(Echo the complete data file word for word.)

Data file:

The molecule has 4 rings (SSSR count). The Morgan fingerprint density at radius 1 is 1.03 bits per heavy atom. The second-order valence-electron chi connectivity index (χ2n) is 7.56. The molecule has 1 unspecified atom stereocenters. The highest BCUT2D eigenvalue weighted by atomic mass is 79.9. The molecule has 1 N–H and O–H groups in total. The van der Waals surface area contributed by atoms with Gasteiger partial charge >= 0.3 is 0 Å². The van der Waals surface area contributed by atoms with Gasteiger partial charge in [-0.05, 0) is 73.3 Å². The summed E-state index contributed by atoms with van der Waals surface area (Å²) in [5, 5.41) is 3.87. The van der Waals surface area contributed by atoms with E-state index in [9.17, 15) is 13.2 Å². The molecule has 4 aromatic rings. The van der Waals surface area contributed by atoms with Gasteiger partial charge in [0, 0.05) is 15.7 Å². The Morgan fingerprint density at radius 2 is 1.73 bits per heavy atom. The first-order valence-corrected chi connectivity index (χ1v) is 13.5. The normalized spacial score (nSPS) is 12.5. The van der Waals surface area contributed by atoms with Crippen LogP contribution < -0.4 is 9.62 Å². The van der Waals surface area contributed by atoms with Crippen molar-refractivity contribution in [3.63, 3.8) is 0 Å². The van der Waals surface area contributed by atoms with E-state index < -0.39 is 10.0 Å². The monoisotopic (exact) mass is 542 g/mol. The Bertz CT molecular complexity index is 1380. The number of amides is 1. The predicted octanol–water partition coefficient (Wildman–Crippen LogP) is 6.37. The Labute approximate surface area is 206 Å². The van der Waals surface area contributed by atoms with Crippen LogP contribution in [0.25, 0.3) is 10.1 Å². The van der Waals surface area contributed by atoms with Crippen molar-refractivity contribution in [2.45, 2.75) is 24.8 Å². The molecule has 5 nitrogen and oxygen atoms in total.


The molecule has 4 rings (SSSR count). The Morgan fingerprint density at radius 1 is 1.03 bits per heavy atom. The second-order valence-electron chi connectivity index (χ2n) is 7.56. The molecule has 1 unspecified atom stereocenters. The highest BCUT2D eigenvalue weighted by atomic mass is 79.9. The molecule has 1 N–H and O–H groups in total. The van der Waals surface area contributed by atoms with Gasteiger partial charge >= 0.3 is 0 Å². The van der Waals surface area contributed by atoms with Gasteiger partial charge in [-0.05, 0) is 73.3 Å². The summed E-state index contributed by atoms with van der Waals surface area (Å²) in [5, 5.41) is 3.87. The van der Waals surface area contributed by atoms with E-state index in [9.17, 15) is 13.2 Å². The molecule has 4 aromatic rings. The van der Waals surface area contributed by atoms with Gasteiger partial charge in [0, 0.05) is 15.7 Å². The Morgan fingerprint density at radius 2 is 1.73 bits per heavy atom. The first-order valence-corrected chi connectivity index (χ1v) is 13.5. The normalized spacial score (nSPS) is 12.5. The van der Waals surface area contributed by atoms with Crippen LogP contribution < -0.4 is 9.62 Å². The van der Waals surface area contributed by atoms with Crippen molar-refractivity contribution in [3.63, 3.8) is 0 Å². The van der Waals surface area contributed by atoms with E-state index < -0.39 is 10.0 Å². The monoisotopic (exact) mass is 542 g/mol. The Bertz CT molecular complexity index is 1380. The number of amides is 1. The predicted octanol–water partition coefficient (Wildman–Crippen LogP) is 6.37. The Labute approximate surface area is 206 Å². The van der Waals surface area contributed by atoms with Crippen LogP contribution in [0.25, 0.3) is 10.1 Å². The van der Waals surface area contributed by atoms with Crippen molar-refractivity contribution in [2.45, 2.75) is 24.8 Å². The molecule has 5 nitrogen and oxygen atoms in total.